The race for the Republican nomination looks like it’s finally turning into a real fight with presumed frontrunner Mitt Romney beating back insurgent Newt Gingrich. The pattern of the early voting states has long been assumed to split pretty evenly: Evangelical-heavy Iowa and South Carolina going to the anti-Romney, these days the former House Speaker, and the former Massachusetts governor winning New Hampshire and Mormon-heavy Nevada. Obviously there are a lot of ifs, ands and buts to these assumptions, and the degree of the wins will make a difference in momentum. But if early voting follows this pattern, Florida is likely to be the tiebreaker, and even more so now that the race is becoming competitive.
There were rumors that Romney pushed the Florida Republican Party to move its primary up – incurring the wrath of the Republican National Party and costing them half of its 99 delegates – so as to front-load the early schedule. Given that the first three states will, for first the first time this cycle, split their delegates proportionally – last cycle the winner-take-all nature of the early states helped John McCain run away with the nomination early – Florida’s winner-take-all status could seal the front runner’s momentum and likely the nomination for whomever won it. But back then, Romney’s victory seemed a lot more inevitable and there is now some discussion that Florida’s winner-take-all status could be made proportional, thus potentially extending the race beyond Florida if there are still two strong candidates left standing by then.
On paper, Romney has a lot of advantages in Florida. First, he is the only candidate with enough money to really compete: blanket advertising in the Sunshine State costs $1.5 million a week. And he has the support of much of the establishment – either tacitly or overtly – with six of the state’s 19 GOP representatives endorsing him. And despite topsy turvy polling, which had Romney leading two months ago, Herman Cain in the lead last month and Gingrich ahead this month, Romney has maintained a constant edge in one key poll: month after month, Quinnipiac’s Florida survey has consistently found that Floridians believe that Romney is the only candidate who can beat President Obama. Even the Quinnipiac poll out last Thursday found Romney beating Obama by three points and Gingrich losing to the President by two, despite other polls showing Gingrich more than 20 points ahead of Romney among primary voters.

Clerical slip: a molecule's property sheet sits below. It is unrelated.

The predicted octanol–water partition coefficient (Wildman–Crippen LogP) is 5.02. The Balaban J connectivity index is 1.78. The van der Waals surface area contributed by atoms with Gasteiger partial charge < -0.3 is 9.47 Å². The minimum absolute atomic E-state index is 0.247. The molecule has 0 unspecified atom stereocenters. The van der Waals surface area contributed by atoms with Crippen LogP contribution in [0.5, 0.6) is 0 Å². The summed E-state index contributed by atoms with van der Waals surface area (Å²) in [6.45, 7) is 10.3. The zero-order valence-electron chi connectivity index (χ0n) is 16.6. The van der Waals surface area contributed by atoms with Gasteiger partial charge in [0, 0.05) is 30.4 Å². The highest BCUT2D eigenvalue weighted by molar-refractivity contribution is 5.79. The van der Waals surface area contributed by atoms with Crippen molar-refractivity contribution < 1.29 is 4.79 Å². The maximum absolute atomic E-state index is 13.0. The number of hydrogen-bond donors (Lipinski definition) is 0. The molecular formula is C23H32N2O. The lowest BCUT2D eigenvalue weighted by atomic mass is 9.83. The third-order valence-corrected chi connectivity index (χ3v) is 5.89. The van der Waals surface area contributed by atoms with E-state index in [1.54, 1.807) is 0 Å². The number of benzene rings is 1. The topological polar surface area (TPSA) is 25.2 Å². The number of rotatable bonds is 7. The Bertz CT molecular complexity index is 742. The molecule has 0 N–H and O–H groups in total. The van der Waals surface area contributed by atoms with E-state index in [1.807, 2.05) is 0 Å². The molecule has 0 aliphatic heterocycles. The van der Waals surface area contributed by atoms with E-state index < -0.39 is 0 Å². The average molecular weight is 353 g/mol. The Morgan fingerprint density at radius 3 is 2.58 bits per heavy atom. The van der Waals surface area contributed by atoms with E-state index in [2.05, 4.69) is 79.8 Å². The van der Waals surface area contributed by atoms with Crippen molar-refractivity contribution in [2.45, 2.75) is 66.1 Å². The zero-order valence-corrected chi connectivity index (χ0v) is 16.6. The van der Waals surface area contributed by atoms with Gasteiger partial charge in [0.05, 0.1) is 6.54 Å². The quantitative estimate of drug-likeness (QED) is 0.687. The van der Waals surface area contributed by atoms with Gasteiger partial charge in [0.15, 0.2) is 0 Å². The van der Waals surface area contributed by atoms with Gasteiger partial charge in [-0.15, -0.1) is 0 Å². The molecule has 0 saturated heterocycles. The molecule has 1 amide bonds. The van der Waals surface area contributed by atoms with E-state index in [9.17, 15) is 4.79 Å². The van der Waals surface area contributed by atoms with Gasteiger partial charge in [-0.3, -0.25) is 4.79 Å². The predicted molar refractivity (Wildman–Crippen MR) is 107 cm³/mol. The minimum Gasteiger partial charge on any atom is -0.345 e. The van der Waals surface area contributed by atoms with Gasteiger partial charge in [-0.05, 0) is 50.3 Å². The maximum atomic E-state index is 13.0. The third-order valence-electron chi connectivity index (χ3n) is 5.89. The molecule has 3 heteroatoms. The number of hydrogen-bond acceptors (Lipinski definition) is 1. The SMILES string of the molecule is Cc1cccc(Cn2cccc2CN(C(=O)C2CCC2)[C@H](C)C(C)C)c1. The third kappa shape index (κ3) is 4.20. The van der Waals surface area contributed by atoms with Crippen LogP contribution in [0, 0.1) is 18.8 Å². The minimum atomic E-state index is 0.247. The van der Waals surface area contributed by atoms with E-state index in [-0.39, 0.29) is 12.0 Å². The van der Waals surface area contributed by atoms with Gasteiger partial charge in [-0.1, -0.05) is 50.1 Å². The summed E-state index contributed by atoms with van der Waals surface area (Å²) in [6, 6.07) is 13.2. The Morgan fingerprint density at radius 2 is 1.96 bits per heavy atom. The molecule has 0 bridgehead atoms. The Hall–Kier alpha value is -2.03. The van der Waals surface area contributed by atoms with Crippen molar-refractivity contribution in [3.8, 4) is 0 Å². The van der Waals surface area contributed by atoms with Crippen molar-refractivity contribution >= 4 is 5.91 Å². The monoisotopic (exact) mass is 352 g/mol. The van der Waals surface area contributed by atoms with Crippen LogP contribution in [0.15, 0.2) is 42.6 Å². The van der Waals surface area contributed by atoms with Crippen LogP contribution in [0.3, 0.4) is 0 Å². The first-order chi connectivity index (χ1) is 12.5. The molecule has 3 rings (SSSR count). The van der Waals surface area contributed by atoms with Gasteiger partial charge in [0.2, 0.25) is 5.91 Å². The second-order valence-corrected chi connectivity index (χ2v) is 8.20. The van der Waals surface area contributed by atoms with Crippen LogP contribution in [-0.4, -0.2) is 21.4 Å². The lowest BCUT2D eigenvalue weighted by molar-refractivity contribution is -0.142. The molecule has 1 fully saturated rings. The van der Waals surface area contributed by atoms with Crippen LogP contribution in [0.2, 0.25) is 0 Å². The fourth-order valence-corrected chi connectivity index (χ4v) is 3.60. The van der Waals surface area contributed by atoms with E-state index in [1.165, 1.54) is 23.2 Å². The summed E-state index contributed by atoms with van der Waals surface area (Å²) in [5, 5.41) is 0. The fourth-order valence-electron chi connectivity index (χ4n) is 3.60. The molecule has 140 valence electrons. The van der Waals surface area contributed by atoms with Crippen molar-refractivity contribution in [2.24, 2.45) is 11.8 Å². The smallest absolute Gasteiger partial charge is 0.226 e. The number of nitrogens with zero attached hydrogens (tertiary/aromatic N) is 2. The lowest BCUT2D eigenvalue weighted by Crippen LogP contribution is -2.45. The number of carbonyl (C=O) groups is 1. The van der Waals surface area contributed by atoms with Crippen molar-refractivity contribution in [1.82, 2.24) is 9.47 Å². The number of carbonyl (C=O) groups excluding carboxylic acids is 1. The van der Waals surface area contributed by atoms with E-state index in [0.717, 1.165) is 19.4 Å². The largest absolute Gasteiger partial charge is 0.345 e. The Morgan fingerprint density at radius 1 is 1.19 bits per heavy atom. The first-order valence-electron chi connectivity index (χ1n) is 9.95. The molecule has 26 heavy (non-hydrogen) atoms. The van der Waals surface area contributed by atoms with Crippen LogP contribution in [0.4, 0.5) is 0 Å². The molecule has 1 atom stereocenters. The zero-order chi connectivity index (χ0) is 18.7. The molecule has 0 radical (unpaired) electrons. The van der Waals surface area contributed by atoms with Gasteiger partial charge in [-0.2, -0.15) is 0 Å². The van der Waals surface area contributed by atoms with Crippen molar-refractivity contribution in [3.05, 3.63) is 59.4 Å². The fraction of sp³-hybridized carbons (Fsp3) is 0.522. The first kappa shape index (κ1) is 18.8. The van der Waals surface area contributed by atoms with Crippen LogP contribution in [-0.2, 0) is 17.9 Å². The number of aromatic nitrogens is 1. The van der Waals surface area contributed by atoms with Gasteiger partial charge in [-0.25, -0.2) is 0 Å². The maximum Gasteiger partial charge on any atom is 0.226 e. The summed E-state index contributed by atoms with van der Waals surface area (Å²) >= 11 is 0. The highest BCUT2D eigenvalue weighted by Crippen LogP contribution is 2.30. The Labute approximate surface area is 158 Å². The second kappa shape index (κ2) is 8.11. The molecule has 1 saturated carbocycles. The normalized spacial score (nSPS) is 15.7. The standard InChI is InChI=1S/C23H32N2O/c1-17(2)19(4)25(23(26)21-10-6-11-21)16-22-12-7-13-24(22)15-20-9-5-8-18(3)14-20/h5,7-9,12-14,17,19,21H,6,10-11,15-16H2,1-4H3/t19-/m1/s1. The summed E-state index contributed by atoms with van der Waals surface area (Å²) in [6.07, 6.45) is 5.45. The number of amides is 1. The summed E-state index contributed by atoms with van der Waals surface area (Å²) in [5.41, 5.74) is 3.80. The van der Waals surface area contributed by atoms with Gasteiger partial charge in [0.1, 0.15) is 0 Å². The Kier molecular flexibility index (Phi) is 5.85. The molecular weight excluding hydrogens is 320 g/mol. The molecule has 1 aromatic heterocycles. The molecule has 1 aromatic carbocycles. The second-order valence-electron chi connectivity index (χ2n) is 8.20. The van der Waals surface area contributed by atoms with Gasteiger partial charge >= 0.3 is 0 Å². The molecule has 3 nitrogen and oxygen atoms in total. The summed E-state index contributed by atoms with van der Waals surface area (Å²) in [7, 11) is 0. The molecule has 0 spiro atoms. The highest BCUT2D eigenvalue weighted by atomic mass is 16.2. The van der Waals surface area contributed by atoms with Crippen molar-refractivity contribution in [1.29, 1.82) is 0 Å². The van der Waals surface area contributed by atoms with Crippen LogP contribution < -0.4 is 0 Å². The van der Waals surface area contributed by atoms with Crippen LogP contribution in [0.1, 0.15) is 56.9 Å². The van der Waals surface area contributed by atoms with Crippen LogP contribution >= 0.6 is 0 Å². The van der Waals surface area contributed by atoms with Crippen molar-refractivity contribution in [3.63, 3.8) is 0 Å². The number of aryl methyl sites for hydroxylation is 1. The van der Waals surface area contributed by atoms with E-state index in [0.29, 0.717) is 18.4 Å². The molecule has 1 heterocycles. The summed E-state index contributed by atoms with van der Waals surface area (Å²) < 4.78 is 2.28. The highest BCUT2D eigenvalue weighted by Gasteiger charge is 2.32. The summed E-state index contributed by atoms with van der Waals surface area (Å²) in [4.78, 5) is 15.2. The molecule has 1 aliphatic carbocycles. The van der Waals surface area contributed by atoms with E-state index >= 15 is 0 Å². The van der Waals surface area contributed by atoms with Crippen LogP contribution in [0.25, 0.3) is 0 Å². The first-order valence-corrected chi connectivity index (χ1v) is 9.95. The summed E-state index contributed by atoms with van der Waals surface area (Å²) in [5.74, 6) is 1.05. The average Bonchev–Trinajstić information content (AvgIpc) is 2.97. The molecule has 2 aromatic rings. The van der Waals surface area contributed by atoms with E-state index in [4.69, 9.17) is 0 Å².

Still, Florida has, in recent years, been less about the candidates and more about the voters. “There’s a sense of anger and of responsibility,” says Kathleen Shanahan, a former chief of staff to Jeb Bush who now runs a small business. “People are looking for politicians to be responsible. So, if you’re in a position of authority, it’s your responsibility not to toss the hot potato for years and years. That’s why Herman Cain had a boomlet.” Starting with Marco Rubio’s surprise win over former governor Charlie Crist for the 2010 GOP Senate nomination, followed by businessman Rick Scott’s upset primary victory in Florida’s 2010 gubernatorial race and, finally, in the straw poll over the summer where Cain surprised everyone with a big win over Texas Governor Rick Perry, Florida’s primary voters have proven they’re looking for something different, Shanahan says. Florida’s GOP primary electorate is “significantly defined by Tea Party voters,” she adds. “By virtue of what’s known today, and we are in December, Newt’s got a higher likelihood of receiving of their support.”
Sally Bradshaw, another former Bush chief of staff and senior adviser to Romney’s 2008 campaign, agrees. “Governor Romney does seem stuck at 25% in the polls,” she says. But what about Gingrich’s erratic past? “People seem to think they know Newt. Maybe it’s that he’s been around for so long. That’s why you’re seeing an even bigger margin in the polls for Newt. Voters, for whatever reason, feel like they have a relationship with him.” Indeed, in a TIME/CNN/ORC poll released last Wednesday, Gingrich led Romney 48% to 25%, a stunning 39-point leap for Gingrich from the same poll taken in late October. Perhaps even more importantly, Gingrich led among Tea party voters 62% to Romney’s 18%.
Who will win Florida? It’s clear if the race were held today, Gingrich would have the advantage. But a lot could, and will, happen before the Jan. 31 primary. And the state still looks likely to, if not determine, then strongly sway the nominating process. “The party’s position has been for many months now that we needed to go early and by ourselves so our voice would be heard loud and clear. Given the size and diversity of our state, it’s a pretty good sample of what you’d see in a national election,” says Leonard Curry, chairman of the Florida Republican Party. “If it’s not the deciding factor, it will be very close to it – to pushing the nominee over the line.”